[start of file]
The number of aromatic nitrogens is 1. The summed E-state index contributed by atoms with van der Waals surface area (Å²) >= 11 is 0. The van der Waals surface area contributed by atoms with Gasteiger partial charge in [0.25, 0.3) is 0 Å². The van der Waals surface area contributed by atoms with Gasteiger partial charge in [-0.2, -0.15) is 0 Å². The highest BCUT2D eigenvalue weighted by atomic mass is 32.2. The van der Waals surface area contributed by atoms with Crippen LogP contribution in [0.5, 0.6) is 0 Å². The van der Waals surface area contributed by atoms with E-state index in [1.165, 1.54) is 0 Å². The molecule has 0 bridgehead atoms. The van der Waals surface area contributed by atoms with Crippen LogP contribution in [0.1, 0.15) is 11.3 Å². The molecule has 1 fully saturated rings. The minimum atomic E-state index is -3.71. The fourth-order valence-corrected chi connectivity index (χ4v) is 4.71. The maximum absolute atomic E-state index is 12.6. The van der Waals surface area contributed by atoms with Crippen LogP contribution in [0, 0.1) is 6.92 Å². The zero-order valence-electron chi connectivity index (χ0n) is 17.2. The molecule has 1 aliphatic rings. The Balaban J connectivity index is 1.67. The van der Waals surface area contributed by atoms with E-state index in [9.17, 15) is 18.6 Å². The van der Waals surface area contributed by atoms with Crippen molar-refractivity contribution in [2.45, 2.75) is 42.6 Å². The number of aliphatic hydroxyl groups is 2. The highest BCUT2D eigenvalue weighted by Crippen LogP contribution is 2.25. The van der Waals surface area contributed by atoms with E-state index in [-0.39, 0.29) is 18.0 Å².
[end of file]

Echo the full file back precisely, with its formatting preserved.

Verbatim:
The number of aromatic nitrogens is 1. The summed E-state index contributed by atoms with van der Waals surface area (Å²) >= 11 is 0. The van der Waals surface area contributed by atoms with Gasteiger partial charge in [0.25, 0.3) is 0 Å². The van der Waals surface area contributed by atoms with Gasteiger partial charge in [-0.2, -0.15) is 0 Å². The highest BCUT2D eigenvalue weighted by atomic mass is 32.2. The van der Waals surface area contributed by atoms with Crippen LogP contribution in [0.5, 0.6) is 0 Å². The van der Waals surface area contributed by atoms with E-state index in [1.165, 1.54) is 0 Å². The molecule has 0 bridgehead atoms. The van der Waals surface area contributed by atoms with Crippen LogP contribution in [0.1, 0.15) is 11.3 Å². The molecule has 1 fully saturated rings. The minimum atomic E-state index is -3.71. The fourth-order valence-corrected chi connectivity index (χ4v) is 4.71. The maximum absolute atomic E-state index is 12.6. The van der Waals surface area contributed by atoms with Crippen LogP contribution in [0, 0.1) is 6.92 Å². The zero-order valence-electron chi connectivity index (χ0n) is 17.2. The molecule has 1 aliphatic rings. The Balaban J connectivity index is 1.67. The van der Waals surface area contributed by atoms with E-state index in [9.17, 15) is 18.6 Å². The van der Waals surface area contributed by atoms with Crippen molar-refractivity contribution in [2.45, 2.75) is 42.6 Å². The number of aliphatic hydroxyl groups is 2. The highest BCUT2D eigenvalue weighted by Crippen LogP contribution is 2.25. The van der Waals surface area contributed by atoms with E-state index in [-0.39, 0.29) is 18.0 Å².